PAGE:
Breaking Up With New Year Resolutions

At approximately 12:03am on 1st January 2021, there was a period of about 45 seconds where I felt hopeful. Rum was largely responsible for that, but I truly did let myself believe that this year I would once again feel the arms of my friends around me, or experience the riotous communion of violently throwing myself around a mosh pit. Needless to say that hasn’t happened, for a whole plethora of reasons, about half of which were entirely out of my control. I’m by far not the only one, so I won’t test our fraught and traumatised attention spans by listing them all here.

2021 for me and thousands of others was largely about fighting fires, grieving, and trying to purge ourselves of the memory of watching Matt Hancock’s hands slithering over the arse of Gina Coladangelo like a squirrel that just found a coconut.

Normally on New Years Eve, particularly after a difficult year like this, I have been one of those people who has set myself a list of goals fairly stereotypical to those of the rest of the population. Drink less, lose weight, actually finish a piece of writing. Maybe add a vague and entirely unimaginative target of changing every single aspect of my life and personality. New Year, New Me, huns.

But not today. Toxic positivity, frankly, can get in the bin. The inspirational quotes and affirmations littering social media have only ever made me feel more like a square peg in this world. Growing up, it told me I needed to forgive in order to grow and repair, when the reality was that allowing myself to be rightfully and authentically angry was what finally kept me safe. The most healing and most beautiful moments I have had this year have involved starkly real conversations and moments of vulnerability with friends and strangers about what we’ve all been going through. Sometimes those words have been solemn and quiet, sometimes they’ve been hiccupped out through sobs while swaying erratically with a glass of wine, and other times they’ve been howled with hysterical laughter at the absurdity of everything. Often all of those things have happened in the same zoom call.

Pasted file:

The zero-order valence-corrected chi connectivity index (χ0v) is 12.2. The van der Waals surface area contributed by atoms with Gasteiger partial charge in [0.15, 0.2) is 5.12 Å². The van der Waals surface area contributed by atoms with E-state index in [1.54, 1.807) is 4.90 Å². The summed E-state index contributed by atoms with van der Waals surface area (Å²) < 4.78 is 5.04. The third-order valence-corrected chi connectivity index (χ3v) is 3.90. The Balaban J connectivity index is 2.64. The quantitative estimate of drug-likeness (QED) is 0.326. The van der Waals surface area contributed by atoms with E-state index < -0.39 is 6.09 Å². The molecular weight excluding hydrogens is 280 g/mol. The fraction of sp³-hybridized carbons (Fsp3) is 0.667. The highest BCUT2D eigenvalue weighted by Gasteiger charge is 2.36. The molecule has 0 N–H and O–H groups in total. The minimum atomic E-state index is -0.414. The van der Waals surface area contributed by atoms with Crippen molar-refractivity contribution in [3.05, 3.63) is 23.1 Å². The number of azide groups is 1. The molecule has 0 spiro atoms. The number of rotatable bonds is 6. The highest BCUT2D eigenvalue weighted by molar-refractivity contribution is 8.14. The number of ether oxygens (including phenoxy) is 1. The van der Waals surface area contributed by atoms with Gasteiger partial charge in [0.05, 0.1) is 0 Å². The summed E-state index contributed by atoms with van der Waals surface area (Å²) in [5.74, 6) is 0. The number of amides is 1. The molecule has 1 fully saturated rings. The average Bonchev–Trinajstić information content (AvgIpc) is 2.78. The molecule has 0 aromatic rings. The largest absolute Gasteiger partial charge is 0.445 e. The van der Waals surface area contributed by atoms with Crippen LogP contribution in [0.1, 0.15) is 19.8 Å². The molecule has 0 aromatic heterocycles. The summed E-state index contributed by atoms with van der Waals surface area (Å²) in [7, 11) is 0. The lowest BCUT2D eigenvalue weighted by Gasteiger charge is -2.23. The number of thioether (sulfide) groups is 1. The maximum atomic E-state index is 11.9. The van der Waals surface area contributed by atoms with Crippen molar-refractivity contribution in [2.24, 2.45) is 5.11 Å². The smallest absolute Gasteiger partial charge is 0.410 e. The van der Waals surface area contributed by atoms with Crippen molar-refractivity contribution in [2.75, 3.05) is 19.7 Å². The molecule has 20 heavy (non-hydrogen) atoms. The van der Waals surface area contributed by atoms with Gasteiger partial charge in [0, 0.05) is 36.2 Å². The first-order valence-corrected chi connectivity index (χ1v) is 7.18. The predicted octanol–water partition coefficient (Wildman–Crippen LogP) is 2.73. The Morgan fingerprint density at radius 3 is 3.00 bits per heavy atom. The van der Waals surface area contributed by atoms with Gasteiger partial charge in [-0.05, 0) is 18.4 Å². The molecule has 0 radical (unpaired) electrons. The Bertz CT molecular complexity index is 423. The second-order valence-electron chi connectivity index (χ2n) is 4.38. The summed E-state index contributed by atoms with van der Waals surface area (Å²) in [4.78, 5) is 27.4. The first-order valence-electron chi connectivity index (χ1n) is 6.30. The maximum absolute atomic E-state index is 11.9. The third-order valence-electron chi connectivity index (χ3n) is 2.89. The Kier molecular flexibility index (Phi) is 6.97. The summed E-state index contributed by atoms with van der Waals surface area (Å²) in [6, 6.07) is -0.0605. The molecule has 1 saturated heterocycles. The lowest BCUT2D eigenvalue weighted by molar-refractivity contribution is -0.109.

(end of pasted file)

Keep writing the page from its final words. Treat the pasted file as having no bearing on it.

I don’t know what this year will hold. I expect that, much like this one, I’ll see more horrors as well as wild and unexpected joy. Personal growth is important for sure, but most of us try to do that as a work in progress rather than cram it into the gloomiest month of the year, only to feel we’ve let ourselves down when we don’t quite hit our targets. Or still feeling empty even when we do. I know how I want to feel and I know the people and situations that make me feel like that. Resolutions will only distract me from the real work I need to do for myself and my community.


Author: punkfoodbandita

Writer and moss enthusiast

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